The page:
Feel Like Spring Arrives Earlier Today Than It Used To? That's Because It Does

By Terrell Johnson
Published: March 20, 2014

Despite winters like this year's, which has brought weeks-long periods of frigid air and dumped multiple rounds of snow across the eastern United States, the start of spring is slowly but surely moving earlier on the calendar with each passing year, proof that Earth's warming is leaving its footprint on a wide range of climatic signals.

"It has been a brutal winter" across the eastern half of the U.S., where temperatures have averaged 5 to 7 degrees below normal for the season, said Dr. Michelle Thaller, a scientist with NASA's Goddard Space Flight Center, in an interview Thursday.

"But if you actually look at a global perspective, it's been a warmer-than-average winter," she said. "In the western U.S. and across Europe, it's been quite a warm winter. It's a very good demonstration of the difference between weather locally and long-terms trends in climate."

(MORE: Spring Is Here, But When Will It Feel Like It?)

Since the 1950s, the date of winter's last frost – which usually occurs sometime in mid- to late March – has been creeping farther north, and now occurs about five days earlier than it used to across most of the U.S.

That has left places known for a particular climate feeling a lot more like their counterparts much further south, according to Dr. Compton Tucker, a senior scientist at NASA.

"The analogy I use is ... as if Winnipeg moved to Minneapolis-St. Paul over 50 years," he said, noting a Canadian and American city separated by more than 450 miles. "The onset of spring in Winnipeg now occurs like the onset of springs in Minneapolis-St. Paul in the 1950s."

A pair of recent studies bolsters this claim. Last year, a study in the journal Nature Climate Change found that temperature seasonality – the difference between summer and winter temperatures – is growing narrower over time, especially in areas above the U.S.-Canadian border.

(MORE: The Science Behind the Vernal Equinox)

And another study published in 2012 found that the experiments researchers use to mimic the effect of warmer temperatures on plants – which are used to forecast how plants will respond to future climate change – actually under-predict real-world warming by a large margin.

How do we see that unfold on the ground? Plants leaf out and flower earlier than they used to, snowpack melts sooner than it used to, birds migrate at different times, and insects like the bark beetle can invade forests for longer periods, allowing them to do more damage.

"There are parasitic insects, the more frost-free days you have, the more they can take hold," said Dr. Thaller. And because warmer temperatures are melting snowpack sooner in the year, she added, the ground dries out later in the summer – which makes for optimal conditions for wildfires.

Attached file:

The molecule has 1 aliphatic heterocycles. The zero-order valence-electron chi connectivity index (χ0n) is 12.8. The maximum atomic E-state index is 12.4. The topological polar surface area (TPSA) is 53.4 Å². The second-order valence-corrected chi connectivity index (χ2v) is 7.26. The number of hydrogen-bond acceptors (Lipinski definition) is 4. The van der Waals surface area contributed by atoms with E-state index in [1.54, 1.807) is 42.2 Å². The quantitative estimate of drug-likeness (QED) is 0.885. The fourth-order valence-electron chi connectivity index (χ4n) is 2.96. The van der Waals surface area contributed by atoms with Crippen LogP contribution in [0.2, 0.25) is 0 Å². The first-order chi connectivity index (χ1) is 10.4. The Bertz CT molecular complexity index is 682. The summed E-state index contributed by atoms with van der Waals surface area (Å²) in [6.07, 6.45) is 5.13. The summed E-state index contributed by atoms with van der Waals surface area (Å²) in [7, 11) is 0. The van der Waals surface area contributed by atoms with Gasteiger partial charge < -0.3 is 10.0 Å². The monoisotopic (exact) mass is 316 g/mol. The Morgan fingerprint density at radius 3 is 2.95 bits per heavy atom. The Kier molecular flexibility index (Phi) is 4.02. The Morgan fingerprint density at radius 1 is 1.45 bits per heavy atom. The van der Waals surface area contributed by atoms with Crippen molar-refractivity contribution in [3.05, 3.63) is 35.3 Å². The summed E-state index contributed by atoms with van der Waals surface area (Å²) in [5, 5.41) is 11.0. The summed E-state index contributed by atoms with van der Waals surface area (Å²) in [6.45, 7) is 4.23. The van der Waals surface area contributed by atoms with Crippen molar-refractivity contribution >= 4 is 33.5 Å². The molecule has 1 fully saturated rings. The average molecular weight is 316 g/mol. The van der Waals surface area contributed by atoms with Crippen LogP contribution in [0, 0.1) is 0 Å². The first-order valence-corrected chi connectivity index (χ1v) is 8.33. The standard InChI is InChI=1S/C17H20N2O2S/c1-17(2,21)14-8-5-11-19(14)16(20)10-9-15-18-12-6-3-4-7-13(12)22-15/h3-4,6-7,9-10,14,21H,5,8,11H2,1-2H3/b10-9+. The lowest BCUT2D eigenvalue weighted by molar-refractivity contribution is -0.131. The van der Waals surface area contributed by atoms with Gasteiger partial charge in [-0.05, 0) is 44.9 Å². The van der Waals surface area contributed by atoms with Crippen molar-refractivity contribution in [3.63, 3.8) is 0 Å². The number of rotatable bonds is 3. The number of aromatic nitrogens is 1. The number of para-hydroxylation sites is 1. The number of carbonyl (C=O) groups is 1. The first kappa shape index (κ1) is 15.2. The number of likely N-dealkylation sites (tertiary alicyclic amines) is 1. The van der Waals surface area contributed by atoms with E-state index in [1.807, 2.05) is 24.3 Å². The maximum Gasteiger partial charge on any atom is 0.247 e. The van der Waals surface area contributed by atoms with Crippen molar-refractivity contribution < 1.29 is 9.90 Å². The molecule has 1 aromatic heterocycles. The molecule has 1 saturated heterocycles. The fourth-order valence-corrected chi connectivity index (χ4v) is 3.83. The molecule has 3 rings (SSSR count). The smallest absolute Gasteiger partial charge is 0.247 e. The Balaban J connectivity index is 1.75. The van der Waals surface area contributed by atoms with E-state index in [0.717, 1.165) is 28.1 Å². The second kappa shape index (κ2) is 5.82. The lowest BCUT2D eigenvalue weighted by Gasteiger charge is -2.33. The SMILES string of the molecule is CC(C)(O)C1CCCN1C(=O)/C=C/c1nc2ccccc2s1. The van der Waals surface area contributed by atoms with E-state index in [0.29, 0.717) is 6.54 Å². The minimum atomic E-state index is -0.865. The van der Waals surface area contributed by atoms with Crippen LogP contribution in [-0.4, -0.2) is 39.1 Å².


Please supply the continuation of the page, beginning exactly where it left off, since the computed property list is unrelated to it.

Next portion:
"We may be looking at a bad wildfire season in the American West," she said.

“The case of spring coming earlier, this is in fact a long-term trend that we’ve observed," she added. "There are far-ranging consequences, even to a small shift in climate."

 

MORE: Spring Allergy Myths

Top 10 Spring Allergy Myths and Mistakes (Credit: Thinkstock)


Ad Blocker Enabled

Featured Blogs

Darby Falling Apart as it Makes Landfall on Hawaii's Big Island

By Dr. Jeff Masters
July 23, 2016

Tropical Storm Warnings are flying for the Big Island of Hawaii, Maui and Oahu as Tropical Storm Darby dashes itself against the high mountains of the Big Island. Saturday evening satellite loops showed that Darby was becoming misshapen and disorganized as it made landfall on the Big Island, and radar on the Big Island showed a highly asymmetric storm, with all of the heavy rains confined to the southeast side.

Hottest Reliably Measured Air Temperatures on Earth

By Christopher C. Burt
July 22, 2016

As Jeff Masters mentioned in his recent blog, a temperature of 54.0°C (129.2°F) was observed at Mitribah, Kuwait on July 21st. According to the Kuwait Meteorological Department this was the hottest temperature ever measured in the country (a reading of 54.4°C/129.9°F observed at the same site on July 16, 2010 has been disallowed as a result of a faulty sensor). The 54.0°C reading also is a new record for Asia and ties a similar reading at Death Valley (on June 30, 2013) as the hottest reliably measured temperature on Earth. The key word here is ‘reliably’. Many hotter temperatures have been reported from around the world in years past. However, all of these have credibility issues. In that vein I am going to revisit a blog I first posted on WU in October 2010 listing all the various claims to temperature readings at or above 54°C (129.2°F). In the years since I made that post I’ve learned more about some of these claims and have thus updated my entries and ‘validity’ scores as a result.

An extraordinary meteorological event; was one of its results a 1000-year flood?

By Stu Ostro
October 5, 2015

The confluence of meteorological ingredients the first weekend in October 2015 resulted in an extraordinary weather event with severe impacts. Was one of them a 1000-year flood?

Why the Arrest of a Science-Loving 14-year-old Matters

By Shaun Tanner
September 16, 2015

By now, many of you have heard or read about the arrest of Ahmed Mohamed, a 14-year-old high school student from Irving, Texas. Ahmed was arrested because school officials called the police after he showed one of his teachers his homemade clock. Mistaken for a bomb, Ahmed was taken into custody, interrogated, shamed, suspended (still on suspension today, Wednesday), and reprimanded. All of this after it has been found that the "device" he brought to school was indeed, a homemade clock.